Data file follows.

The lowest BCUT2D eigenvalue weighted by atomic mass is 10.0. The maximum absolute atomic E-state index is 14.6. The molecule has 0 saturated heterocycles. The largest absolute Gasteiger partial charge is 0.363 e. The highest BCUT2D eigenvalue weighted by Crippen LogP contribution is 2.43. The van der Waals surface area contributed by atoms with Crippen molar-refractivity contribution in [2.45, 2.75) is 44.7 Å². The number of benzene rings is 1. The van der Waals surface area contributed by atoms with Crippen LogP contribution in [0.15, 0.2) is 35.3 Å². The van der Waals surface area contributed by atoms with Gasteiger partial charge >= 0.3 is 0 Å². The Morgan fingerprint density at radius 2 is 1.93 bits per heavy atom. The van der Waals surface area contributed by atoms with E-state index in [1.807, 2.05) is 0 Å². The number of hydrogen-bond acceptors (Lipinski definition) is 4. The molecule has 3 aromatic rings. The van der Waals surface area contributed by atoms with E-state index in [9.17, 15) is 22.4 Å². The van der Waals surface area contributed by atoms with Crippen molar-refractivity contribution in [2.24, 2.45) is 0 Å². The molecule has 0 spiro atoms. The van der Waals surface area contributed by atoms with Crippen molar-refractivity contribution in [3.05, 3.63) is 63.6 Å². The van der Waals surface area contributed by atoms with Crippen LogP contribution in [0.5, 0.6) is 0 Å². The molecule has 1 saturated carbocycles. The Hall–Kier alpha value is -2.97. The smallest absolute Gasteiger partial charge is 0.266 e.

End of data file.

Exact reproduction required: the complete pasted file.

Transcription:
The lowest BCUT2D eigenvalue weighted by atomic mass is 10.0. The maximum absolute atomic E-state index is 14.6. The molecule has 0 saturated heterocycles. The largest absolute Gasteiger partial charge is 0.363 e. The highest BCUT2D eigenvalue weighted by Crippen LogP contribution is 2.43. The van der Waals surface area contributed by atoms with Crippen molar-refractivity contribution in [2.45, 2.75) is 44.7 Å². The number of benzene rings is 1. The van der Waals surface area contributed by atoms with Crippen LogP contribution in [0.15, 0.2) is 35.3 Å². The van der Waals surface area contributed by atoms with Gasteiger partial charge >= 0.3 is 0 Å². The Morgan fingerprint density at radius 2 is 1.93 bits per heavy atom. The van der Waals surface area contributed by atoms with E-state index in [1.807, 2.05) is 0 Å². The number of hydrogen-bond acceptors (Lipinski definition) is 4. The molecule has 3 aromatic rings. The van der Waals surface area contributed by atoms with E-state index in [9.17, 15) is 22.4 Å². The van der Waals surface area contributed by atoms with Crippen molar-refractivity contribution in [2.24, 2.45) is 0 Å². The molecule has 0 spiro atoms. The van der Waals surface area contributed by atoms with Crippen molar-refractivity contribution in [3.05, 3.63) is 63.6 Å². The van der Waals surface area contributed by atoms with Crippen LogP contribution in [0.5, 0.6) is 0 Å². The molecule has 1 saturated carbocycles. The Hall–Kier alpha value is -2.97. The smallest absolute Gasteiger partial charge is 0.266 e.